If you ask Gbenga Ayo-Dada, the founder and creative head at Artsmith Collections, how he started his business, he will tell you “I started with nothing”.
Ayo-Dada got his start-up capital while he was still training to be a jewellery designer. He would take some of the items off his trainer’s shelf and sell them at the bank branch where his sister was working.
“For instance, if my boss gave me a set of jewellery at a retail price of N1,500, I could sell it for N2,500 or N3,000. I saved some of the profits and that was how I was able to get the capital to start my own business,” he recalls.
Ayo-Dada picked up jewellery making in 2005. On discovering he had a passion for it, he enrolled for professional training in 2007 and started Artsmith Collections the year after.
Nine years on, and Ayo-Dada has grown Artsmith Collections into a leading jewellery brand in Nigeria. His designs have become a trendsetter in the local market, with some pieces featuring in popular movies and television series such as Tinsel and The Wedding Party. He has also styled prominent Nigerians who are now on his growing list of clients.
“Growing Artsmith Collections has been through consistency, constant improvement and honing my creative skill. It has been through networking and meeting the right kind of people that changed my disposition about my work. Before now, I didn’t take it seriously. But now, it is what I am going to retire to.”
New level, new difficulties
“The beginning was actually jolly,” says Ayo-Dada, who also works as a wedding consultant and bridal stylist. “It wasn’t tough like how other entrepreneurs will say their journey started off – maybe because I didn’t think it was going to grow this big. I wasn’t unnecessarily anxious over anything. I wasn’t anxious to make sales, meet deadlines or get clients.”
However, with new heights came new challenges. The first major hurdle Ayo-Dada faced in his business was client management. While jewellery making wasn’t his first foray into business, he soon discovered that each business is unique.
“There was also financial challenges and having the right connections. For instance, when I [decided to specialise in] making bridal jewellery, I discovered that I couldn’t stick to my present [all-purpose jewellery] clients because most of them are married with kids, and those who are not couldn’t afford the kind of product I was putting up for sale. So I needed people to connect me with the kind of client my products were meant for.”
Quality vs price
Materials used by most jewellery makers in Nigeria are largely imported from China, except for corals which are locally sourced from Benin and eastern parts of the country. The cost of importing these materials, especially if they are of high quality, inflates the price of the finished jewellery product.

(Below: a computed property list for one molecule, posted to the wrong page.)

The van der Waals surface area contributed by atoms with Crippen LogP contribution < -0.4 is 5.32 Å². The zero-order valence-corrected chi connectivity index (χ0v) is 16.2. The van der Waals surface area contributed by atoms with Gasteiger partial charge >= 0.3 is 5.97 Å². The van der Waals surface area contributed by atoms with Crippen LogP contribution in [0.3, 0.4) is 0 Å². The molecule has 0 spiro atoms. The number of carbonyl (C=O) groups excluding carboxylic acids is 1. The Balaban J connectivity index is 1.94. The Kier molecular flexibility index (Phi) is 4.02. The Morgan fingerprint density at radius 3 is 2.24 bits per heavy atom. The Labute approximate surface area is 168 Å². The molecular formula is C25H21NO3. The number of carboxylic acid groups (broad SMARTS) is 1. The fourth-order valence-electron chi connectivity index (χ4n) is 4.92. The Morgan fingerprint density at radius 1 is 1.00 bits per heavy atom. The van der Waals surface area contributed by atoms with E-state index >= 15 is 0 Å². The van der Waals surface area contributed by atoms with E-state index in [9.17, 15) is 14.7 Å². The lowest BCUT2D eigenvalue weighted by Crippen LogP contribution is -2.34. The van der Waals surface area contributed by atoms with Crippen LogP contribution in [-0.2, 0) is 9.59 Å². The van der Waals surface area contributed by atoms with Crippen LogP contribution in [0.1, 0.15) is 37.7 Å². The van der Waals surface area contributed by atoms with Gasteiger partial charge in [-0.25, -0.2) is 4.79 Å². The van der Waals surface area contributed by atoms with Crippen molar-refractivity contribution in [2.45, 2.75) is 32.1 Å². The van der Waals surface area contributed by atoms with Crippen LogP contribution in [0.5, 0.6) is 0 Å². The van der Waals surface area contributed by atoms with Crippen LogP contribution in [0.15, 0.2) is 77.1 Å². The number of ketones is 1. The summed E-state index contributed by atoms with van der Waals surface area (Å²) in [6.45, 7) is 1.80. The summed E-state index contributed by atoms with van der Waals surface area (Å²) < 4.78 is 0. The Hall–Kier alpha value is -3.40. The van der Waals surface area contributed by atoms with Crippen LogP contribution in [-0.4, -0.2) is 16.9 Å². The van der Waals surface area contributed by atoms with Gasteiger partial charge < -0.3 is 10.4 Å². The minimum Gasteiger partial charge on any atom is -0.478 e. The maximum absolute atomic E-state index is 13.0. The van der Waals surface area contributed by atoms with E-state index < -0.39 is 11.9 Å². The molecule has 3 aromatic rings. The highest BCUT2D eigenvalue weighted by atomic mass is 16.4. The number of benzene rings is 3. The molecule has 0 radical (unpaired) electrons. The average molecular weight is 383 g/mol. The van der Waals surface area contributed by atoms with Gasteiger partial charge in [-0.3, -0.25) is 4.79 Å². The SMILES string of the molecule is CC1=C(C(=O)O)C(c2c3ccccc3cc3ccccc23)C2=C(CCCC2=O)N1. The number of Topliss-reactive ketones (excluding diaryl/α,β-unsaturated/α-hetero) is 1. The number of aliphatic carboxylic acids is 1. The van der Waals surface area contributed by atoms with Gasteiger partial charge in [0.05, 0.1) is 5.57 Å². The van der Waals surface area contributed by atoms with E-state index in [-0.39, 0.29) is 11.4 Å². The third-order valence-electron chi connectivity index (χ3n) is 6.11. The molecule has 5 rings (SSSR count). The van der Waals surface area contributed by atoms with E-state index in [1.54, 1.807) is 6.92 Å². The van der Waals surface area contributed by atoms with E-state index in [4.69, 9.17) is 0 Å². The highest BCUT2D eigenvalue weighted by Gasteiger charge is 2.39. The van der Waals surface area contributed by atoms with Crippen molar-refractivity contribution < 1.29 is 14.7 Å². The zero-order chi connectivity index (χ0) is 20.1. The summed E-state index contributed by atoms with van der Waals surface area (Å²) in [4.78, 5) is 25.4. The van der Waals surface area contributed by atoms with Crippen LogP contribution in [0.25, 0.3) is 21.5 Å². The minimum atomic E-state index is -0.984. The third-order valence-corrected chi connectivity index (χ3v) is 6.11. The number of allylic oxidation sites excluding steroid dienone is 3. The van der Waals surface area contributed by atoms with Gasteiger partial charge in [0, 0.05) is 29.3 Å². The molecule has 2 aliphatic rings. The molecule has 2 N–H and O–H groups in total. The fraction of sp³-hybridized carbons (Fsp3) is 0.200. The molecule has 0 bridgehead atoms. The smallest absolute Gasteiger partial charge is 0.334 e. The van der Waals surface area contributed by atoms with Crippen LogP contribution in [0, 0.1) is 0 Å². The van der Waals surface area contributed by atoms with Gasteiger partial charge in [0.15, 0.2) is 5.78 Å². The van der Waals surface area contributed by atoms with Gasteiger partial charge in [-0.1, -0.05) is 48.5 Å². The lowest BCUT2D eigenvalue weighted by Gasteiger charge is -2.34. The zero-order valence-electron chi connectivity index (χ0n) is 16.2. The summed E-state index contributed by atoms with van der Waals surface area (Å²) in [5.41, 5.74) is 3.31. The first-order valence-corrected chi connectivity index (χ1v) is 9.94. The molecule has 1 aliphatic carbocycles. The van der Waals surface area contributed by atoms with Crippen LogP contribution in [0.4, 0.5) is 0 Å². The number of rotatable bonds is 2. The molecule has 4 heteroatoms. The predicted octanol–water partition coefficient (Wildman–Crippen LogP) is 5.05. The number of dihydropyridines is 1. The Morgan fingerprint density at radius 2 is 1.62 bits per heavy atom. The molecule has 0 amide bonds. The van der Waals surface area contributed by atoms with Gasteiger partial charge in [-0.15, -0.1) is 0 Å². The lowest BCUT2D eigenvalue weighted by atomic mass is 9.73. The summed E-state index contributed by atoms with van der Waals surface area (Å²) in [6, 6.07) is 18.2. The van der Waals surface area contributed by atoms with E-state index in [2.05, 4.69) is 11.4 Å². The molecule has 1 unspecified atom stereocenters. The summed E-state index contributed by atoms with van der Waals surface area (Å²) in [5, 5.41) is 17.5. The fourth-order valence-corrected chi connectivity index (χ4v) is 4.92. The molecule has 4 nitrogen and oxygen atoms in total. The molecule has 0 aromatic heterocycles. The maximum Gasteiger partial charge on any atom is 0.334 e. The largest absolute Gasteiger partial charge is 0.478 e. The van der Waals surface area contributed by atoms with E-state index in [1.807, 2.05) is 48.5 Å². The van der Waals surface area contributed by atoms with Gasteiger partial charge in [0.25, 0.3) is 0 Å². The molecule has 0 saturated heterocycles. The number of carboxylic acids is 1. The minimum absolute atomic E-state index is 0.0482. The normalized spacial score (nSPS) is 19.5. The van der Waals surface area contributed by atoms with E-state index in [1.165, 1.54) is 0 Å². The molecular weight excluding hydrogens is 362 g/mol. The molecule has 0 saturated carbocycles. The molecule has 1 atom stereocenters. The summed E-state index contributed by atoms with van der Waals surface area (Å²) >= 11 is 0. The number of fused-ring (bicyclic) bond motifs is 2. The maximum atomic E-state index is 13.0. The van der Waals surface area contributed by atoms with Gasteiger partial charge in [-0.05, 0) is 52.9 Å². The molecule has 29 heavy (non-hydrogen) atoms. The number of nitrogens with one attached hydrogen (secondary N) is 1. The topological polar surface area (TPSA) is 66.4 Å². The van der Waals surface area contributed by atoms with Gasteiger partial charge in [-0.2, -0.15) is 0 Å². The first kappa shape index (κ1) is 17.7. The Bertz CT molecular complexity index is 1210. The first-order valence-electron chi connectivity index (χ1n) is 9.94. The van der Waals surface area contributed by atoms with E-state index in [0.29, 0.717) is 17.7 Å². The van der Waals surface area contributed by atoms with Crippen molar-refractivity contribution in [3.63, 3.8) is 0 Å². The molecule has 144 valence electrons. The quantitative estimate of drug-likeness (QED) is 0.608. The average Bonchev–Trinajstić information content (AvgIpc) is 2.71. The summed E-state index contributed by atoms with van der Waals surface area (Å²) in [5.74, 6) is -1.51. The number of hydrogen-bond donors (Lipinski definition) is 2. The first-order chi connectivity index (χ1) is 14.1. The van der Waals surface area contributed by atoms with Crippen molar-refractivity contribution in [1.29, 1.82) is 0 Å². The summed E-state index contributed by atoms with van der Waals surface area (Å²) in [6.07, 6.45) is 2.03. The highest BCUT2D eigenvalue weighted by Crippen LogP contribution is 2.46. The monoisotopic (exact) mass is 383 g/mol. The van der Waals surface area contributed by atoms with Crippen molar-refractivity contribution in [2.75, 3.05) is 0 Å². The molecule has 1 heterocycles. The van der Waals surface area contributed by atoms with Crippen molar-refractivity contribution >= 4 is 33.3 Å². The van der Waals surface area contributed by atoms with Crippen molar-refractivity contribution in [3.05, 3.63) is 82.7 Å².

Ayo-Dada says he is not bothered when people say his products are expensive.
“I consider that they are not my client. First of all, I offer a bespoke service. Secondly, my jewellery designs are exclusive, meaning: they are original designs by me. So I am selling exclusivity, quality and good craftsmanship. Now, these other people that are doing it cheaper are not selling their original ideas. But if you know the worth of your sweat and creativity, you will never sell yourself short.”
On the latest jewellery trends, Ayo-Dada says: “The premium clients are moving from wearing precious stones and diamond and sapphire jewellery, to mixing coral and gold together or just coral pieces because they are universal. For mid-range clients, many of them are going for multi-purpose jewellery designs that they can wear for all occasion.”
Financing growth without bank support
Getting access to finance is still a major challenge for businesses in Nigeria. As a jewellery designer, Ayo-Dada has tried to apply for loans but has never been successful.
“Financing your business in Nigeria is not always easy, except if you get a private investor that believes in you. Many financial institutions in Nigeria claim to be SME-friendly, but they are not.”
To grow his business without a loan, Ayo-Dada had to look inward. “I told myself, ‘you are going to save, you are going to invest and you are going to grow your own money’. Now, I am at a point where if I want get a major project done, I start small. It’s a longer process but that’s just the best option.”
“Before, jewellery designers were considered unskilled artisans, but now, we are seen as professionals because we are actually earning good money for our craft,” says Ayo-Dada. “It has taken consistency, upping our game and… ensuring that we are also offering value and showing why we should be recognised.”
One of the important lessons Ayo-Dada has learnt in his business is not to envy others. “Mind your own business and cultivate it to become bigger and better. When you do, in no time you will get to that level you aspire to and even surpass it. Rather than envy another person, learn how to get those things from the other person and turn your envy into desire and collaboration.”
In the future, Artsmith Collections is looking to partner with companies outside Nigeria to cater for foreigners who are fans of anything African that is contemporary and beautiful.
“We hope to do business on a bigger scale, whereby we can cater for a different class of customers.”